v_{k}(x)=\begin{cases} {x-x_{k-1} \over x_k\,-x_{k-1}} & \mbox{ if } x \in [x_{k-1},x_k], \ {x_{k+1}\,-x \over x_{k+1}\,-x_k} & \mbox{ if } x \in [x_k,x_{k+1}], \ 0 & \mbox{ otherwise},\end{cases}

for k = 1,...,n; this basis is a shifted and scaled tent function. For the two-dimensional case, we choose again one basis function vk per vertex xk of the triangulation of the planar region Ω. The function vk is the unique function of V whose value is 1 at xk and zero at every x_j,\;j \neq k.

Depending on the author, the word "element" in "finite element method" refers either to the triangles in the domain, the piecewise linear basis function, or both. So for instance, an author interested in curved domains might replace the triangles with curved primitives, and so might describe the elements as being curvilinear. On the other hand, some authors replace "piecewise linear" by "piecewise quadratic" or even "piecewise polynomial". The author might then say "higher order element" instead of "higher degree polynomial". Finite element method is not restricted to triangles (or tetrahedra in 3-d, or higher order simplexes in multidimensional spaces), but can be defined on quadrilateral subdomains (hexahedra, prisms, or pyramids in 3-d, and so on). Higher order shapes (curvilinear elements) can be defined with polynomial and even non-polynomial shapes (e.g. ellipse or circle).

Examples of methods that use higher degree piecewise polynomial basis functions are the hp-FEM and spectral FEM.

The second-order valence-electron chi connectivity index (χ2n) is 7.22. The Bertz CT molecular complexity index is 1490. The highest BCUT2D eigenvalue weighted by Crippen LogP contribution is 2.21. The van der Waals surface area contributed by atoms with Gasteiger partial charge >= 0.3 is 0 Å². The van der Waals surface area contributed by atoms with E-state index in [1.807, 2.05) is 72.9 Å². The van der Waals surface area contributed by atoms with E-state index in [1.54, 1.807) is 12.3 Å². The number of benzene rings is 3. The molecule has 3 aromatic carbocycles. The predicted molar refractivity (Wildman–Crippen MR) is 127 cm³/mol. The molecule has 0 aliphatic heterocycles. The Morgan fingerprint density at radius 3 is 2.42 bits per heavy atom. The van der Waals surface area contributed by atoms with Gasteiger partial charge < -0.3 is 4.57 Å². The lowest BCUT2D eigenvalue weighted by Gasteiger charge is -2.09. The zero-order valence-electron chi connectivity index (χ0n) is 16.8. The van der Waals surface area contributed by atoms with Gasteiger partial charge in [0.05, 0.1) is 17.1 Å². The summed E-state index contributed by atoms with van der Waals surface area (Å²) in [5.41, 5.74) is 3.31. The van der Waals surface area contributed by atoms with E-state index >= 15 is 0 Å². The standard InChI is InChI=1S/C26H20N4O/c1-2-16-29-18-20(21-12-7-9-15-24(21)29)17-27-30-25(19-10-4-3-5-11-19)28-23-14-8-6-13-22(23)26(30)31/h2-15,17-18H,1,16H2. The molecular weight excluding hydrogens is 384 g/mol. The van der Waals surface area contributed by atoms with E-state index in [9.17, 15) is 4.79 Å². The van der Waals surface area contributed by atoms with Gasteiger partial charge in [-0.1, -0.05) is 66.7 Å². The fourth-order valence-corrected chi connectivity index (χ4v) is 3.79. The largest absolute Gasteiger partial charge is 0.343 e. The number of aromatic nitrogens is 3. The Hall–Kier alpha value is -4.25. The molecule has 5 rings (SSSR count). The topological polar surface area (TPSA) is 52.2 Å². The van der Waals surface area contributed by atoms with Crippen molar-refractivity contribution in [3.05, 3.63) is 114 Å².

More advanced implementations (adaptive finite element methods) utilize a method to assess the quality of the results (based on error estimation theory) and modify the mesh during the solution aiming to achieve approximate solution within some bounds from the 'exact' solution of the continuum problem. Mesh adaptivity may utilize various techniques, the most popular are:

  • moving nodes (r-adaptivity)
  • refining (and unrefining) elements (h-adaptivity)
  • changing order of base functions (p-adaptivity)
  • combinations of the above (hp-adaptivity)

Small support of the basis

Solving the two-dimensional problem uxx + uyy = − 4 in the disk centered at the origin and radius 1, with zero boundary conditions.
(a) The triangulation.
(b) The sparse matrix L of the discretized linear system.
(c) The computed solution, u(x,y) = 1 − x2y2.

The primary advantage of this choice of basis is that the inner products

\langle v_j,v_k \rangle=\int_0^1 v_j v_k\,dx


\phi(v_j,v_k)=\int_0^1 v_j' v_k'\,dx

will be zero for almost all j,k. (The matrix containing \langle v_j,v_k \rangle in the (j,k) location is known as the Gramian matrix.) In the one dimensional case, the support of vk is the interval [xk − 1,xk + 1]. Hence, the integrands of \langle v_j,v_k \rangle and φ(vj,vk) are identically zero whenever | jk | > 1.

Similarly, in the planar case, if xj and xk do not share an edge of the triangulation, then the integrals

\int_{\Omega} v_j v_k\,ds


\int_{\Omega} \nabla v_j \cdot \nabla v_k\,ds

are both zero.

Matrix form of the problem

If we write u(x)=\sum_{k=1}^n u_k v_k(x) and f(x)=\sum_{k=1}^n f_k v_k(x) then problem (3) becomes